Meet your new network admin: The Linux admin (and vice versa)

As Linux takes over the network operating system, the roles of Linux admin and network admin grow increasingly entwined

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These differences mean that admins tasked with working on Linux-based network devices, such as Cumulus Networks switches, will have to contend with quite a learning curve. Unless they're already versed in Linux/Unix concepts, the overall playing field will look wildly different and cause quite a bit of initial consternation. Network admins will know what they need to do in order to implement and configure OSPF, for example, but they might face a significant challenge in implementing those changes. On the flip side, Linux admins will obviously be right at home on the switch, but they may lack enough knowledge of OSPF to make the right changes.

The fact of the matter is that while there's a wide range of deep networking functionality within Linux, it isn't used by most Linux admins. The vast majority of Linux servers have an extremely simple network configuration: a few live interfaces with fixed IPs, perhaps a bonded interface here and there. While those servers could obviously handle OSPF and BGP, there's no need for that, so it's unused. This is the separation presented by merging these two functions into a real networking platform.

A two-way street

It's hard to gauge which side would have an easier time assimilating to Linux-based network switching. Clearly, it's a network admin's job, and Linux admins should stick with actual servers. That said, the combination of these skill sets provides a benefit to just about all involved. If network admins become more comfortable with Linux administration and Linux admins become more knowledgeable about networking concepts and routing protocols, that can only lead to good things all the way around.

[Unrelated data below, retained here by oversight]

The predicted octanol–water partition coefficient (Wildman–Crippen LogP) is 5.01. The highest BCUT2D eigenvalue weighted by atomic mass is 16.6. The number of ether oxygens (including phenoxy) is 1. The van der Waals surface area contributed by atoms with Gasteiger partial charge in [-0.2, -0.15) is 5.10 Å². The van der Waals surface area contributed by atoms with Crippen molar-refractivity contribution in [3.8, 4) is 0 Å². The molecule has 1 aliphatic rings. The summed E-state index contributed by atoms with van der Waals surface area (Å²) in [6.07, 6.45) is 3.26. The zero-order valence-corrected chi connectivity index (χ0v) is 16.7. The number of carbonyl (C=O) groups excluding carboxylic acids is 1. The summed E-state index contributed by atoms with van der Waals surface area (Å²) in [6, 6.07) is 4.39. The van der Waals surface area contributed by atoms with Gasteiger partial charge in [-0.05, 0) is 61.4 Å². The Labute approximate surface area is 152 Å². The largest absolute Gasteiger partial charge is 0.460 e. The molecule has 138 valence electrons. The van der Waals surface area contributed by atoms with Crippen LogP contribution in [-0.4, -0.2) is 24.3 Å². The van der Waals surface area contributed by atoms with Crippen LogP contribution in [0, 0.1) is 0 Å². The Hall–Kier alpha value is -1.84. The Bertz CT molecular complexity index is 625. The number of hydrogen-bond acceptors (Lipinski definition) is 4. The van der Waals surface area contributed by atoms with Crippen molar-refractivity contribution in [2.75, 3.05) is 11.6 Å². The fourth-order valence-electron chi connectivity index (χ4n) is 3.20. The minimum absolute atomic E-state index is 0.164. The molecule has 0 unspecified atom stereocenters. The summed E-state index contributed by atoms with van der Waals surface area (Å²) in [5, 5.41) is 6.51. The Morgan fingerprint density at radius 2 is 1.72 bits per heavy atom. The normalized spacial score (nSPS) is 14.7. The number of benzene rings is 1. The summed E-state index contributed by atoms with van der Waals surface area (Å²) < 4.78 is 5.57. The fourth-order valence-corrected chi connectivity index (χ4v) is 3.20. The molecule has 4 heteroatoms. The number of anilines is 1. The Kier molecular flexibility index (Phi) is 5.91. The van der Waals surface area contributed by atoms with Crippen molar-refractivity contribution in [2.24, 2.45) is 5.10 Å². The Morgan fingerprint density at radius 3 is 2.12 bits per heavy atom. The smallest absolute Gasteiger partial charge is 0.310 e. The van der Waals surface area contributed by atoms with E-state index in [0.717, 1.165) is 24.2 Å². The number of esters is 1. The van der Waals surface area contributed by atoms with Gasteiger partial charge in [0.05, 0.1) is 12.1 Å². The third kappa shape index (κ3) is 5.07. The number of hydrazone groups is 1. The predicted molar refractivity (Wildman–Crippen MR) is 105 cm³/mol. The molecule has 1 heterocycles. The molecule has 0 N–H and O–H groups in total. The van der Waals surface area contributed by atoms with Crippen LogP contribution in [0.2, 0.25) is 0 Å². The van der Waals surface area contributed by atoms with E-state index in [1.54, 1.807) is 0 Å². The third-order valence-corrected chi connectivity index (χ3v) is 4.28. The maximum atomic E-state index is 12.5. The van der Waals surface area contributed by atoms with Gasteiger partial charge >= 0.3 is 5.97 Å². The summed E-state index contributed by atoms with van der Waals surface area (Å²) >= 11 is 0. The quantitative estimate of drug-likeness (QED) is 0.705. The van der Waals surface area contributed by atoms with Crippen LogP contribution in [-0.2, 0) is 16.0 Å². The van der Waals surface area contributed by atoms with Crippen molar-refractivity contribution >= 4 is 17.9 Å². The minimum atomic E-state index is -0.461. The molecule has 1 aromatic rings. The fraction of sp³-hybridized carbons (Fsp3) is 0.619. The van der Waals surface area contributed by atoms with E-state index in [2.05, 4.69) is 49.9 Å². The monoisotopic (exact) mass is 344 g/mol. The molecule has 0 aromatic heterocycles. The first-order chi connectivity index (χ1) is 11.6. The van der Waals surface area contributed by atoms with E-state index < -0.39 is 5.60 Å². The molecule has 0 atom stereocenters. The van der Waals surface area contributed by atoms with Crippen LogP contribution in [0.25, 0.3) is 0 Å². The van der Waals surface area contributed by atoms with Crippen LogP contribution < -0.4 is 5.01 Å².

Of course, the upshot of running Linux on network devices is that if you wanted a restricted CLI to handle configuration tasks, you could simply write one. It's just Linux, after all. Fire up an editor and write whatever you need. The same goes for running other custom code and performing tasks. Want to gather stats, mash them around, and ship them off to a server for processing? Sure. Script it up, throw it in cron.

Ah, but scripting is generally the domain of Linux admins, not network admins, and we see that if networking moves in this direction, we may simply dispense with the distinction altogether. Network admins will necessarily be Linux admins, and vice-versa.

That is a whole new world indeed.

This story, "Meet your new network admin: The Linux admin (and vice versa)," was originally published at InfoWorld.com. Read more of Paul Venezia's The Deep End blog at InfoWorld.com. For the latest business technology news, follow InfoWorld.com on Twitter.

Copyright © 2013 IDG Communications, Inc.

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